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February 2019. It was with some trepidation that Wonderboy and I walked through the doors of Maidreamin Maid Café just after opening time on a Saturday morning. Kicking off a full day in Tokyo’s crazy, anything-goes Akihabara Electric Town, we figured breakfast at the city’s premier maid café chain was probably as authentic-batshit-Japanese as we could go. Springing up throughout the city in the early 2000s, the Maid Café experience is best described as a fantasy, manga-anime type deal where French-maid-dressed girls fawn over customers with as much cutesy, cute, cutey, McCuteness as one can handle. I don’t know about Wonderboy, but I felt relieved to find the place empty when we arrived. This was because a) I was glad there’d be no witnesses to whatever nonsense we were subjected to and b) with no other customers around maybe we’d get the royal Maid Café treatment… whatever exactly that entailed.
February 2019. Our greeter that morning was Bing Bing, a diminutive, frilly-dress wearing maid who led us to our table whilst explaining that she hailed from a distant planet called Happiness Land. “Is everyone happy in Happiness Land?” asked Wonderboy. “Oh, yes!!!” she grinned, “sooooo happy!” It also turned out that people in Happiness Land could speak English, but “just a little! Hee-hee, hee!” Handing us our menus, along with a pair of fluffy panda ears for me, dog ears for Wonderboy; Bing Bing gave us a long and confusing Japanese-language overview of the various breakfast deals on offer before leaving us to our own slightly baffled devices. She then retired to a nearby wall-of-fame style section that listed all the café’s waitresses. I managed to grab a sneaky shot of her, in total defiance of Maidreamin’s strict, no-photo and video policy. So strict in fact that some disgruntled customers claimed their phones got confiscated and photos forcibly deleted, while one couple were even ejected from the premises!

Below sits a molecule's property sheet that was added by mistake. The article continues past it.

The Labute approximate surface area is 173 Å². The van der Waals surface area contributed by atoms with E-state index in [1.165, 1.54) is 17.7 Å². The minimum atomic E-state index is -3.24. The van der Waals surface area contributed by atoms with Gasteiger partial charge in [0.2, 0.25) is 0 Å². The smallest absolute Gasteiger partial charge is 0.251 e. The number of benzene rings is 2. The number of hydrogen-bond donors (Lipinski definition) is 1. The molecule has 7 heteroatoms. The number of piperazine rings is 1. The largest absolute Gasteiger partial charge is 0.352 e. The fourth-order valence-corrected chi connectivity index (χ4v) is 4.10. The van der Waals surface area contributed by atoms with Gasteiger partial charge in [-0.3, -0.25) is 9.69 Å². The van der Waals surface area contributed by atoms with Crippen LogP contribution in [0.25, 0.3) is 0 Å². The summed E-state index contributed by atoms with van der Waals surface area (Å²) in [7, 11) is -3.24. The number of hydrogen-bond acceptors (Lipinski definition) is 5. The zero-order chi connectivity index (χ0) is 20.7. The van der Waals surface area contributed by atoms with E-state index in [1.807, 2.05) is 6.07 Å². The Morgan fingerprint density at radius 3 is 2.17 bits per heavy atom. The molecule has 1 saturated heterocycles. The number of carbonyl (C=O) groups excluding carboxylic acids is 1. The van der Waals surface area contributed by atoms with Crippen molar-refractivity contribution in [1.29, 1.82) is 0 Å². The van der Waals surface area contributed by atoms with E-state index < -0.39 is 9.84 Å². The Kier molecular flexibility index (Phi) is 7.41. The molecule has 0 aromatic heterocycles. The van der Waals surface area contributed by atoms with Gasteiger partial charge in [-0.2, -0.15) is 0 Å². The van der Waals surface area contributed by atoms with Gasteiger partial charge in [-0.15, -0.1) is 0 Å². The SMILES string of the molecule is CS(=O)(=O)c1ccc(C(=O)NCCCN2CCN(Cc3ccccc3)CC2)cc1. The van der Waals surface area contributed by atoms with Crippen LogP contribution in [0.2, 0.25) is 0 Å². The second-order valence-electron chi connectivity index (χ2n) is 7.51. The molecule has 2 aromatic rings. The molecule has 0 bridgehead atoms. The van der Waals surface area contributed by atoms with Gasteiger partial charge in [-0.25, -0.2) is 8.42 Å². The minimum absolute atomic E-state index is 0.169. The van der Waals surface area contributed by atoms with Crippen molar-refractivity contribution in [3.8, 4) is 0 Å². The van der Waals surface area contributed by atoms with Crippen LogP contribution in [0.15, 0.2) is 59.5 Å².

After much deliberation we were ready to order so… as per Bing Bing’s instructions… it was time to call her over with an enthusiastic “meow, meow!!!” Because, you know, cats are cute.
February 2019. Having done our research beforehand, we were prepared for the food and drink to be staggeringly average and overpriced. I went for the so-called Happiness Combo, which included an ironically unhappy attempt at a coffee and a cute (there’s that word again) but ultimately plain, angel cake-type creation drowned in a thick, pink custard. The combo did at least come with a gift, a Maidreamin’ key ring to help me remember my unforgettable morning with Tokyo’s cutest maids.
February 2019. Wonderboy’s dish was much more impressive, a massive ice cream tower punctuated with candy, marshmallows, cereal flakes and strawberry syrup. All of our food had to be blessed by everyone present. This involved us making heart shaped symbols with our hands and shrieking “mao mao” or “moo moo”, something along those lines. Along the way a second and third maid appeared. Both of their names escape me but one of them, an absolutely tiny, sullen-looking girl, told me she was born on the moon. The other girl (freakishly tall) actually spoke pretty good English, so we trotted through all the usual small talk about how cool it must be to come from London, the weather being a bit chilly and yeeeeeees Tokyo is a busy city.
February 2019. With our dishes despatched it was finally time to have our photo taken with a maid, as per the key element of the Happiness Combo Set. The tall, English speaking maid asked us to choose between herself, Moon Maid and Bing Bing from Happiness Land. It was a tough decision, not helped by the fact that we were refused a picture with two maids, for no discernible reason. In the end I opted for Ms. Moon because she was so damn tiny and I thought it would add even more amusement to what was already going to be a hugely comical photo.
With our photo antics done and dusted it was time for the bill, the final amount coming to a whopping 5,355 JPY for the pair of us (£37/€42.50/$48). At the same time the tall maid was all but insisting we leave them a five star review online. She was even kind enough to walk us through the process of how to do it, step by step. She wasn’t taking any chances it seems. Hilariously though the process wouldn’t work, despite her best efforts, and while Wonderboy was flailing around with it I managed to get a photo of tall maid under the pretense of attempting to scan her review barcode. A small but satisfying victory!!!
So… was our maid cafe experience a bit of a tourist trap? Definitely! But at the same time we knew what we were walking into and approached the whole thing with a philosophical mindset. At the end of the day we just wanted to experience a Tokyo Maid Cafe and sometimes you just gotta pay what you gotta pay. For me it was a fun and kooky experience, albeit massively overpriced. If you want to try Maidreamin Maid Cafe out for yourself there are multiple locations scattered all around Akihabara Electric Town, just Google map your way to the spot of your choice and… don’t forget… “meow, meow!!!”
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